• “She’s a D, so you just have to deal with her bluntness.”
• “He’s an i. There’s no way he can work independently to get this done.”
• “He’s an S, so he won’t ever deal with conflict head-on.”
• “She’s a C. If we give her this task, she’ll over-analyze it and it will never get done.”
I was recently speaking about our book, The 8 Dimensions of Leadership, to a group of Human Resource Professionals in California. My talk, “Becoming a Multidimensional Leader,” focused on three major themes:
2) Good leaders understand that being an effective leader requires integrating knowledge with a real understanding of emotional, psychological, and interpersonal “default settings” and “blind spots.”
3) Leaders who are rated highly-effective by their subordinates are “multidimensional.” They have learned to be highly flexible in responding to the wide array of demands required by their organization. They can move outside their comfort zone and overcome the psychological barriers that keep some leaders from acting.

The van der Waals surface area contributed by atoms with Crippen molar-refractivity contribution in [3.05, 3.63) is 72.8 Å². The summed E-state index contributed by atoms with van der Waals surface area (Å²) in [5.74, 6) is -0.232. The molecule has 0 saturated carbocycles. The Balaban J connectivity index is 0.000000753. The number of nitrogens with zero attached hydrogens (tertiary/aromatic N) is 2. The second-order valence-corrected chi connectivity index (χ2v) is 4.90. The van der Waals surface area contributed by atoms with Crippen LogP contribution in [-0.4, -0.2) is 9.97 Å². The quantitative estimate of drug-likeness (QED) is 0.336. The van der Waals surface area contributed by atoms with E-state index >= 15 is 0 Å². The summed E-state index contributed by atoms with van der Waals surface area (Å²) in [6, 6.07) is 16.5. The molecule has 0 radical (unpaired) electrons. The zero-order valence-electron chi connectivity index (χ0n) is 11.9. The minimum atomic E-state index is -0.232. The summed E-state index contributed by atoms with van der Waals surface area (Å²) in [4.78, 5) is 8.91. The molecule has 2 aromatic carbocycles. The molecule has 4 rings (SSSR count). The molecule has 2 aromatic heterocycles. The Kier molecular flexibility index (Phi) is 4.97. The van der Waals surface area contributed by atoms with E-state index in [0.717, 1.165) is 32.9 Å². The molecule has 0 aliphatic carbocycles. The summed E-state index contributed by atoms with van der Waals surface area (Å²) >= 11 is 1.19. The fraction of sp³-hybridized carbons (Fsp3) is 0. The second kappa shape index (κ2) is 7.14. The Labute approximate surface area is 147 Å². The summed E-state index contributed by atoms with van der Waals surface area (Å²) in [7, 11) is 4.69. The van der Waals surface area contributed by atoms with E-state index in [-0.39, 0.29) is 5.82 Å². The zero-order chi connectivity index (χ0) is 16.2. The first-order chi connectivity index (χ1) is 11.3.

In essence, effective leaders are people who have attained a certain level of self-awareness and put that understanding to work as they contribute to helping an organization respond to challenges. Continue reading “Leadership for All?” »